When do I need to write?

This will be determined by the date that the course you are applying for needs the results by (this will be on the university’s website). The NBT test schedule provides the date that each test’s results will be sent to the various universities. This normally takes about a month, so make sure you plan ahead!

Where can I write?

There are a variety of venues in each province that host the tests, as well as in most countries neighbouring South Africa. For a full list, please see venues. If you live in a remote location, you will need to apply to the NBT Project to have a venue set up near you, or you can apply to be a remote writer.

What are the costs involved?

To write one NBT costs R80. To write both (must be written on the same day) will cost R160. You can pay on the EasyPay website, or you can visit an EasyPay Paypoint (like Pick N Pay, Shoprite or Checkers). You will need to register for the NBTs before you can pay.

How can BrightSparkz Tutors help?

While no past or sample papers are available for the NBTs, and specific course material is not available, extra tutoring lessons in maths and languages can help you! If you want lessons specifically for this reason, please let your BrightSparkz client consultant know, so that they can find the best tutor for your needs. Find a tutor here.

If you live in a remote location, and need to write a remote test, BrightSparkz can also help you to find an invigilator to oversee your NBTs. Find an invigilator here.

 

Written By: Tessa Cooper, BrightSparkz Blog Writer

The Brains Behind BrightSparkz

“Purpose is the reason you journey. Passion is the fire that lights your way.” 

It’s been 10 years since the humble beginnings of a few flyer handouts and informal tutor recruitment. As we celebrate our decade milestone, the brains behind BrightSparkz get personal – sharing some insights into running a business, their various challenges and achievements, as well as a snippet of what we can expect from BrightSparkz in the future. 


Amy Stockwell (Johannesburg)
“I completed a BSc. Physiotherapy degree before moving from Cape Town to Johannesburg at the end of 2006 to do my year of community service, while also planning the expansion of our Cape Town tutoring business to Gauteng. In 2009 I completed a Post Graduate Diploma in Business Management through the Wits Business School, and quickly realised that business was my passion. In 2011, I stopped practicing physiotherapy, got married and started dedicating all my time to BrightSparkz Tutors. Our family grew in May 2015 when we were blessed with our baby boy, so my time is currently best spent on being a mom and supportive wife to my husband, who is a competitive cyclist and mountain biker. When I get time of my own, I enjoy running 10km and 21km races.”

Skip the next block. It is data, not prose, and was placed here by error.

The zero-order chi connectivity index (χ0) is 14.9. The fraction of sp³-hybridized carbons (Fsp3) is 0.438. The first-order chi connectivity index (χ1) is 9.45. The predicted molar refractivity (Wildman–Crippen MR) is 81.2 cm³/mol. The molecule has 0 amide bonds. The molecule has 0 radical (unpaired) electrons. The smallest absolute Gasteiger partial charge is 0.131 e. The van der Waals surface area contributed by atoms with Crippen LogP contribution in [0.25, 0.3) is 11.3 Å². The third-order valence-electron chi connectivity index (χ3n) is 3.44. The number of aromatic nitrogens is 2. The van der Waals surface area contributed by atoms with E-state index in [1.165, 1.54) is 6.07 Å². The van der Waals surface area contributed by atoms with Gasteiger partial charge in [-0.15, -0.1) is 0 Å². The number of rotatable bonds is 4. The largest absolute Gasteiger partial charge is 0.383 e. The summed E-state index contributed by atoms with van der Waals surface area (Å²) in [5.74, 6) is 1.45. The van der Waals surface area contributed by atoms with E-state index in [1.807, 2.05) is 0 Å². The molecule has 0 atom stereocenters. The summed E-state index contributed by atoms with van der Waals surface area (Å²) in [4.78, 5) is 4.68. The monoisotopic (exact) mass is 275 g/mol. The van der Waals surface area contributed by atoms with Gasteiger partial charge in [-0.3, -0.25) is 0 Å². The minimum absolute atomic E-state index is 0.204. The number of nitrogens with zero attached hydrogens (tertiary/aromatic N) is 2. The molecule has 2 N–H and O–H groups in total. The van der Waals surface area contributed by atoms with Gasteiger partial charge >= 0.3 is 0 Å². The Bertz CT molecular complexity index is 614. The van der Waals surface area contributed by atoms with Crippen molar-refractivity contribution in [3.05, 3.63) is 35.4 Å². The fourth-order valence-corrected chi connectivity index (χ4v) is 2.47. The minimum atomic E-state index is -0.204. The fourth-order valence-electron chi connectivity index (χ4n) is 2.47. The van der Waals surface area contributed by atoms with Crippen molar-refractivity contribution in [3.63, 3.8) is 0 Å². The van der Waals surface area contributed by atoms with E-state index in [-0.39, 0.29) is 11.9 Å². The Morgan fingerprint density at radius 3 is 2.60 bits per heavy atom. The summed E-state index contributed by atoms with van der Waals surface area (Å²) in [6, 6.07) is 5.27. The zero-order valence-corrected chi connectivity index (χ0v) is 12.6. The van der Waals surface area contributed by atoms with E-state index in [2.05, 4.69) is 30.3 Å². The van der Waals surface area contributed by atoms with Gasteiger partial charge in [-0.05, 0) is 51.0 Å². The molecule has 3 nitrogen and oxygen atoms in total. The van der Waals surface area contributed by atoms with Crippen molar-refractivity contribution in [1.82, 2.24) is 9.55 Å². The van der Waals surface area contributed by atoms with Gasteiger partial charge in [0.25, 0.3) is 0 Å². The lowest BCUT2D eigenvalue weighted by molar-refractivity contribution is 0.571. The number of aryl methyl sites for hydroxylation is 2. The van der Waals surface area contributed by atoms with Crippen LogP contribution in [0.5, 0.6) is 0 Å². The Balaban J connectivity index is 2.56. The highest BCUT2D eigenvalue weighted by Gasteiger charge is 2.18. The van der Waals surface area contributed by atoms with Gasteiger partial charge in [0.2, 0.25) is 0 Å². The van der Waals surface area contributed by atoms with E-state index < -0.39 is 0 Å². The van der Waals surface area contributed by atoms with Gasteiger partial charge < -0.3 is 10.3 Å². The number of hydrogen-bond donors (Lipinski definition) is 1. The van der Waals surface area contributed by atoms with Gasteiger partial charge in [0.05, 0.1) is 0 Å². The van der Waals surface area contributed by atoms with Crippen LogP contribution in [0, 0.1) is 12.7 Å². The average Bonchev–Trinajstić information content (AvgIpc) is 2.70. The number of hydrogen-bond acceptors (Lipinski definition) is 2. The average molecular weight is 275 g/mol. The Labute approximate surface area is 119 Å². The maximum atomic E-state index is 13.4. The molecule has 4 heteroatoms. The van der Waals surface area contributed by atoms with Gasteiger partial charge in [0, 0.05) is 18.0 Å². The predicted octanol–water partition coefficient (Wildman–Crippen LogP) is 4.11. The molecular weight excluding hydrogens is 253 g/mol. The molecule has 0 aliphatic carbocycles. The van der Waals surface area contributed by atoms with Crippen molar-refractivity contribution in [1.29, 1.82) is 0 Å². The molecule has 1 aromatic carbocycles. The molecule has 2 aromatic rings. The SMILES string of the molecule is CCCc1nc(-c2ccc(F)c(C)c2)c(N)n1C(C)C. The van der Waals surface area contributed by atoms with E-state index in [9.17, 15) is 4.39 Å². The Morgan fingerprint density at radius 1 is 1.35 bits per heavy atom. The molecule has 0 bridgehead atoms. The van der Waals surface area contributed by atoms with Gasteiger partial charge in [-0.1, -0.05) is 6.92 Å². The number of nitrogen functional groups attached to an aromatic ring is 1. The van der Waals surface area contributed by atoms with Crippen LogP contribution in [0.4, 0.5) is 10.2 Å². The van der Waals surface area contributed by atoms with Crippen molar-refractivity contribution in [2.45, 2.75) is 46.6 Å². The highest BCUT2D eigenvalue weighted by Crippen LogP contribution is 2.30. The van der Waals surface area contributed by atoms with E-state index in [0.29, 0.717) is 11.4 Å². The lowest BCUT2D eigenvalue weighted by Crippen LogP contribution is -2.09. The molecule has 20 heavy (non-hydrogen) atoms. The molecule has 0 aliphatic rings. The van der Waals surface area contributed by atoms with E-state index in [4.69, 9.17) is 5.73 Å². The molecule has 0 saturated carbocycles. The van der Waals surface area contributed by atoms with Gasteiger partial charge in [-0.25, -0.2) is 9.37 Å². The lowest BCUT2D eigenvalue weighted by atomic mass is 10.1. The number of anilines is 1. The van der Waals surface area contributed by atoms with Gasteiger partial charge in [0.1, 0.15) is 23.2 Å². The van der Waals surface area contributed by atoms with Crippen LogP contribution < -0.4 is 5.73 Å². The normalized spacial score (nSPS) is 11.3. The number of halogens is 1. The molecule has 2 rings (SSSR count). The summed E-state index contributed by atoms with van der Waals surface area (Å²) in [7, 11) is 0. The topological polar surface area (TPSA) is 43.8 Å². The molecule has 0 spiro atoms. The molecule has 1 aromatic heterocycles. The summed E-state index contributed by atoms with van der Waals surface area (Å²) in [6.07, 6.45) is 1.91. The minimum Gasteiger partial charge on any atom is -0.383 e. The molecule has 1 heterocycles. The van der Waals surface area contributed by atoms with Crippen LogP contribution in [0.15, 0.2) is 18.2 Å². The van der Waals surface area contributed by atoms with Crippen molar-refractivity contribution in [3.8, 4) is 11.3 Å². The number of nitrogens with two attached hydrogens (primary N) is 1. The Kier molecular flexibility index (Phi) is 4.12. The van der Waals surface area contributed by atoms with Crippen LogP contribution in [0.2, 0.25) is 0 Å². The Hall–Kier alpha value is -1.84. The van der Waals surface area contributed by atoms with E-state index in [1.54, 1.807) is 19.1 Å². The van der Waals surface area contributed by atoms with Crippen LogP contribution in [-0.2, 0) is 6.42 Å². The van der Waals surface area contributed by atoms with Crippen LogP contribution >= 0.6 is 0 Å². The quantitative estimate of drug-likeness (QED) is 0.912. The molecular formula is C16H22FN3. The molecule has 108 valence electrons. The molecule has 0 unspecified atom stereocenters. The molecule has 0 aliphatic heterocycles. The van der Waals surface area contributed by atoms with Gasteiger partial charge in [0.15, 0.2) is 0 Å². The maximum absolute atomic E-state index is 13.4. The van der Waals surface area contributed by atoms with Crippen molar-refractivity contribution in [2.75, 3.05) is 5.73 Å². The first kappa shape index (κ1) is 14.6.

Dominique Oebell (Cape Town)
“I completed a BSc. Physiotherapy at UCT in 2006, and worked part-time as a physiotherapist while we were establishing BrightSparkz Tutors. In 2013, I obtained a Post-Graduate Diploma in Business Administration at the UCT Graduate School of Business, and while it was initially Physiotherapy that developed a lot of empathy in me and a passion to make a difference, I believe that its entrepreneurship and education that can really improve people’s lives. In my free time I love spending time at the beach, walking my dogs, and reading books that inspire me to be a better person. My faith life is also really important to me, and that keeps me centered when things get stressful!”


Q1: Where did you get the idea from to start a tutoring company and what took it from an idea to an actual business? (What was your greatest motivation to get started?)

I started tutoring in primary school and continued into my university years. In third year I was unable to take on more learners, but still tried to help to find suitable tutors for parents who contacted me. This is where the idea was born. After some research, we realised that there wasn’t much out there in terms of home based one-on-one tutoring, and that parents really needed this type of service.  AS

Q2: What would you say to people who aren’t fired up about what they’re doing or studying?